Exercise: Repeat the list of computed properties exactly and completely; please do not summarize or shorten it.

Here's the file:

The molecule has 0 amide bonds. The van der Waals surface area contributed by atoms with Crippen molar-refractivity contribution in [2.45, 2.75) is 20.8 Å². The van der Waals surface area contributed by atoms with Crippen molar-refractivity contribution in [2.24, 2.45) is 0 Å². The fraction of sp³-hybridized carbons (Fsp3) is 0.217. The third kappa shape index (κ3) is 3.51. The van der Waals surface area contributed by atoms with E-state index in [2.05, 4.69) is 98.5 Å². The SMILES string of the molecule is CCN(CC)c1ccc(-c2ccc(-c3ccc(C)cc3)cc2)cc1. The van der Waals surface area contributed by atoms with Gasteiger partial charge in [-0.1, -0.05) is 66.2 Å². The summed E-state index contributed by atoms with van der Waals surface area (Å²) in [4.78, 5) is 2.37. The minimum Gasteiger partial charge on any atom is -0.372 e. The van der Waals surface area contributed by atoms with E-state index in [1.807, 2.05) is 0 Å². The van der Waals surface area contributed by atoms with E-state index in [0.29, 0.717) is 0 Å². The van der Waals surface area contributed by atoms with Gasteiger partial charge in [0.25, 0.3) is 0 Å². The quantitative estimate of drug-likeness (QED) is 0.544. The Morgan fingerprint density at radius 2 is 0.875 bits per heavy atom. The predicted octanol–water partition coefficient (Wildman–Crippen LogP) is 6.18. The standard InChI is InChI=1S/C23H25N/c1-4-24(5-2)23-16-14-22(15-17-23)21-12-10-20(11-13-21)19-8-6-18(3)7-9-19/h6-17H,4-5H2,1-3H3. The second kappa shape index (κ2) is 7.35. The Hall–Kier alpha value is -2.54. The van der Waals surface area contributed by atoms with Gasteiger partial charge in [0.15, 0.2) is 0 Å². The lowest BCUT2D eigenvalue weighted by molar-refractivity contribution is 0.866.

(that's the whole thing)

The molecule has 0 amide bonds. The van der Waals surface area contributed by atoms with Crippen molar-refractivity contribution in [2.45, 2.75) is 20.8 Å². The van der Waals surface area contributed by atoms with Crippen molar-refractivity contribution in [2.24, 2.45) is 0 Å². The fraction of sp³-hybridized carbons (Fsp3) is 0.217. The third kappa shape index (κ3) is 3.51. The van der Waals surface area contributed by atoms with E-state index in [2.05, 4.69) is 98.5 Å². The SMILES string of the molecule is CCN(CC)c1ccc(-c2ccc(-c3ccc(C)cc3)cc2)cc1. The van der Waals surface area contributed by atoms with Gasteiger partial charge in [-0.1, -0.05) is 66.2 Å². The summed E-state index contributed by atoms with van der Waals surface area (Å²) in [4.78, 5) is 2.37. The minimum Gasteiger partial charge on any atom is -0.372 e. The van der Waals surface area contributed by atoms with E-state index in [1.807, 2.05) is 0 Å². The van der Waals surface area contributed by atoms with E-state index in [0.29, 0.717) is 0 Å². The van der Waals surface area contributed by atoms with Gasteiger partial charge in [0.25, 0.3) is 0 Å². The quantitative estimate of drug-likeness (QED) is 0.544. The Morgan fingerprint density at radius 2 is 0.875 bits per heavy atom. The predicted octanol–water partition coefficient (Wildman–Crippen LogP) is 6.18. The standard InChI is InChI=1S/C23H25N/c1-4-24(5-2)23-16-14-22(15-17-23)21-12-10-20(11-13-21)19-8-6-18(3)7-9-19/h6-17H,4-5H2,1-3H3. The second kappa shape index (κ2) is 7.35. The Hall–Kier alpha value is -2.54. The van der Waals surface area contributed by atoms with Gasteiger partial charge in [0.15, 0.2) is 0 Å². The lowest BCUT2D eigenvalue weighted by molar-refractivity contribution is 0.866.